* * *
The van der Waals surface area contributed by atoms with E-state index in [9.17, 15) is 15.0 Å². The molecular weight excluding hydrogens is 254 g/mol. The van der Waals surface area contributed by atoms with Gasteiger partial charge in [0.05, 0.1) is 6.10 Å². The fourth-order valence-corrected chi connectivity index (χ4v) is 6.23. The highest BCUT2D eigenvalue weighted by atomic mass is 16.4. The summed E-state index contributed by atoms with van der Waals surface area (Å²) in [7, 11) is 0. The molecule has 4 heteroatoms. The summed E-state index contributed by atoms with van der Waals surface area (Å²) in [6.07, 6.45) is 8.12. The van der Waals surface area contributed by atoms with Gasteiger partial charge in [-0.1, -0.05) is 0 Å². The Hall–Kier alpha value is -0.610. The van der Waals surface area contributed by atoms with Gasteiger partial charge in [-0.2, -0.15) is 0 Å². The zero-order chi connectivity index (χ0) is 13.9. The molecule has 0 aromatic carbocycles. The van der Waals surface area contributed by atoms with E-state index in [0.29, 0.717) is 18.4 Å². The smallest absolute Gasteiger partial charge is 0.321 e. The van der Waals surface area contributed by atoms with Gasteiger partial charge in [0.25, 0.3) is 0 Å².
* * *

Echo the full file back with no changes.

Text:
The van der Waals surface area contributed by atoms with E-state index in [9.17, 15) is 15.0 Å². The molecular weight excluding hydrogens is 254 g/mol. The van der Waals surface area contributed by atoms with Gasteiger partial charge in [0.05, 0.1) is 6.10 Å². The fourth-order valence-corrected chi connectivity index (χ4v) is 6.23. The highest BCUT2D eigenvalue weighted by atomic mass is 16.4. The summed E-state index contributed by atoms with van der Waals surface area (Å²) in [7, 11) is 0. The molecule has 4 heteroatoms. The summed E-state index contributed by atoms with van der Waals surface area (Å²) in [6.07, 6.45) is 8.12. The van der Waals surface area contributed by atoms with Gasteiger partial charge in [-0.1, -0.05) is 0 Å². The Hall–Kier alpha value is -0.610. The van der Waals surface area contributed by atoms with Gasteiger partial charge in [-0.2, -0.15) is 0 Å². The zero-order chi connectivity index (χ0) is 13.9. The molecule has 0 aromatic carbocycles. The van der Waals surface area contributed by atoms with E-state index in [0.29, 0.717) is 18.4 Å². The smallest absolute Gasteiger partial charge is 0.321 e. The van der Waals surface area contributed by atoms with Gasteiger partial charge in [0.25, 0.3) is 0 Å².